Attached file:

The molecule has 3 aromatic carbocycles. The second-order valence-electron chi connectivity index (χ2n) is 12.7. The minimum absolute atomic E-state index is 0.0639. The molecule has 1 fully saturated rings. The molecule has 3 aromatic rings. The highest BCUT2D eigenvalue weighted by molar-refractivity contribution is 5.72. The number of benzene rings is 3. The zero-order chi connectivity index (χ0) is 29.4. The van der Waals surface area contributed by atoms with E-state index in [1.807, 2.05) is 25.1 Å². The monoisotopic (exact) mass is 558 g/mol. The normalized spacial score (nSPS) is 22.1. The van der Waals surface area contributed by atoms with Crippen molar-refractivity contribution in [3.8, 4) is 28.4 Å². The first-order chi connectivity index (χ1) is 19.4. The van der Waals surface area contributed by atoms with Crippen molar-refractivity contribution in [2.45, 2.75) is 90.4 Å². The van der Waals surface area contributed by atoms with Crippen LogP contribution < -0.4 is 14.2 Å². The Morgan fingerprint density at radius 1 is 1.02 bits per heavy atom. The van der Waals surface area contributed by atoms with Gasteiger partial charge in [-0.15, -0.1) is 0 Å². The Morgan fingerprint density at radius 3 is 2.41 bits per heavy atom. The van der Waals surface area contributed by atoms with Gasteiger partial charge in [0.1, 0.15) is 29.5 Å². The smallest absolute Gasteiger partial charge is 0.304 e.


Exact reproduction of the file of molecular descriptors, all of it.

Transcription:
The molecule has 3 aromatic carbocycles. The second-order valence-electron chi connectivity index (χ2n) is 12.7. The minimum absolute atomic E-state index is 0.0639. The molecule has 1 fully saturated rings. The molecule has 3 aromatic rings. The highest BCUT2D eigenvalue weighted by molar-refractivity contribution is 5.72. The number of benzene rings is 3. The zero-order chi connectivity index (χ0) is 29.4. The van der Waals surface area contributed by atoms with E-state index in [1.807, 2.05) is 25.1 Å². The monoisotopic (exact) mass is 558 g/mol. The normalized spacial score (nSPS) is 22.1. The van der Waals surface area contributed by atoms with Crippen molar-refractivity contribution in [3.8, 4) is 28.4 Å². The first-order chi connectivity index (χ1) is 19.4. The van der Waals surface area contributed by atoms with Crippen molar-refractivity contribution in [2.45, 2.75) is 90.4 Å². The van der Waals surface area contributed by atoms with Crippen LogP contribution < -0.4 is 14.2 Å². The Morgan fingerprint density at radius 1 is 1.02 bits per heavy atom. The van der Waals surface area contributed by atoms with Gasteiger partial charge in [-0.15, -0.1) is 0 Å². The Morgan fingerprint density at radius 3 is 2.41 bits per heavy atom. The van der Waals surface area contributed by atoms with Gasteiger partial charge in [0.1, 0.15) is 29.5 Å². The smallest absolute Gasteiger partial charge is 0.304 e.